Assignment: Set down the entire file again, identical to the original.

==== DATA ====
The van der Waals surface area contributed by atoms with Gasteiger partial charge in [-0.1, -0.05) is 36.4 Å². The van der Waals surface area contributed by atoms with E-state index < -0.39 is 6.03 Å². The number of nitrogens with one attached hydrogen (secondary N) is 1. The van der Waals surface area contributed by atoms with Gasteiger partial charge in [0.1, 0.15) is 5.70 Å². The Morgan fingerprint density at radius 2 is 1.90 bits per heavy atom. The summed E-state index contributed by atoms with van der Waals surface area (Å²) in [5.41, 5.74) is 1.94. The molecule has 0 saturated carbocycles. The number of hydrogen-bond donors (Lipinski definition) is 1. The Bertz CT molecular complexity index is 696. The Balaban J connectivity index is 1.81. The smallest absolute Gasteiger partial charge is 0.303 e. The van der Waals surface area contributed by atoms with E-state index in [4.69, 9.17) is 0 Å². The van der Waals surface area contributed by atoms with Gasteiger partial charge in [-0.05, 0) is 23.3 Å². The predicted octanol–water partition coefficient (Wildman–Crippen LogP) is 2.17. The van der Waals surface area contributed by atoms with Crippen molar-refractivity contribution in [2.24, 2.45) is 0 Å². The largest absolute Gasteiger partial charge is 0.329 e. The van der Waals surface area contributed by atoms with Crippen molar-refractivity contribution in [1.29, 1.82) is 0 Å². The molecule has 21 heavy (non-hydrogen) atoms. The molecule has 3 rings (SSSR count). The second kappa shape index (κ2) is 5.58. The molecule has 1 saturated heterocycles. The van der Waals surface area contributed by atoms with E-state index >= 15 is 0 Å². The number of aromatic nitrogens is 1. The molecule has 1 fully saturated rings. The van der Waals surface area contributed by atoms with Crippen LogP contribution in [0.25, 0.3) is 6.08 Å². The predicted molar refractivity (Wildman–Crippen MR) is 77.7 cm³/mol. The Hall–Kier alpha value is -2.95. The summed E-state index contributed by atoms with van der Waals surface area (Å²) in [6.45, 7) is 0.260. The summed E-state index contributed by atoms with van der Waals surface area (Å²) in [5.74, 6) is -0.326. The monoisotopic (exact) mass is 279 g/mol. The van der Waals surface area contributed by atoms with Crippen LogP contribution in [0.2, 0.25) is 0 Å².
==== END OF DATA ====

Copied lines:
The van der Waals surface area contributed by atoms with Gasteiger partial charge in [-0.1, -0.05) is 36.4 Å². The van der Waals surface area contributed by atoms with E-state index < -0.39 is 6.03 Å². The number of nitrogens with one attached hydrogen (secondary N) is 1. The van der Waals surface area contributed by atoms with Gasteiger partial charge in [0.1, 0.15) is 5.70 Å². The Morgan fingerprint density at radius 2 is 1.90 bits per heavy atom. The summed E-state index contributed by atoms with van der Waals surface area (Å²) in [5.41, 5.74) is 1.94. The molecule has 0 saturated carbocycles. The number of hydrogen-bond donors (Lipinski definition) is 1. The Bertz CT molecular complexity index is 696. The Balaban J connectivity index is 1.81. The smallest absolute Gasteiger partial charge is 0.303 e. The van der Waals surface area contributed by atoms with E-state index in [4.69, 9.17) is 0 Å². The van der Waals surface area contributed by atoms with Gasteiger partial charge in [-0.05, 0) is 23.3 Å². The predicted octanol–water partition coefficient (Wildman–Crippen LogP) is 2.17. The van der Waals surface area contributed by atoms with Crippen molar-refractivity contribution in [2.24, 2.45) is 0 Å². The largest absolute Gasteiger partial charge is 0.329 e. The van der Waals surface area contributed by atoms with Crippen molar-refractivity contribution in [1.29, 1.82) is 0 Å². The molecule has 21 heavy (non-hydrogen) atoms. The molecule has 3 rings (SSSR count). The second kappa shape index (κ2) is 5.58. The molecule has 1 saturated heterocycles. The van der Waals surface area contributed by atoms with E-state index >= 15 is 0 Å². The number of aromatic nitrogens is 1. The molecule has 1 fully saturated rings. The van der Waals surface area contributed by atoms with Crippen LogP contribution in [0.25, 0.3) is 6.08 Å². The predicted molar refractivity (Wildman–Crippen MR) is 77.7 cm³/mol. The Hall–Kier alpha value is -2.95. The summed E-state index contributed by atoms with van der Waals surface area (Å²) in [6.45, 7) is 0.260. The summed E-state index contributed by atoms with van der Waals surface area (Å²) in [5.74, 6) is -0.326. The monoisotopic (exact) mass is 279 g/mol. The van der Waals surface area contributed by atoms with Crippen LogP contribution in [0.2, 0.25) is 0 Å².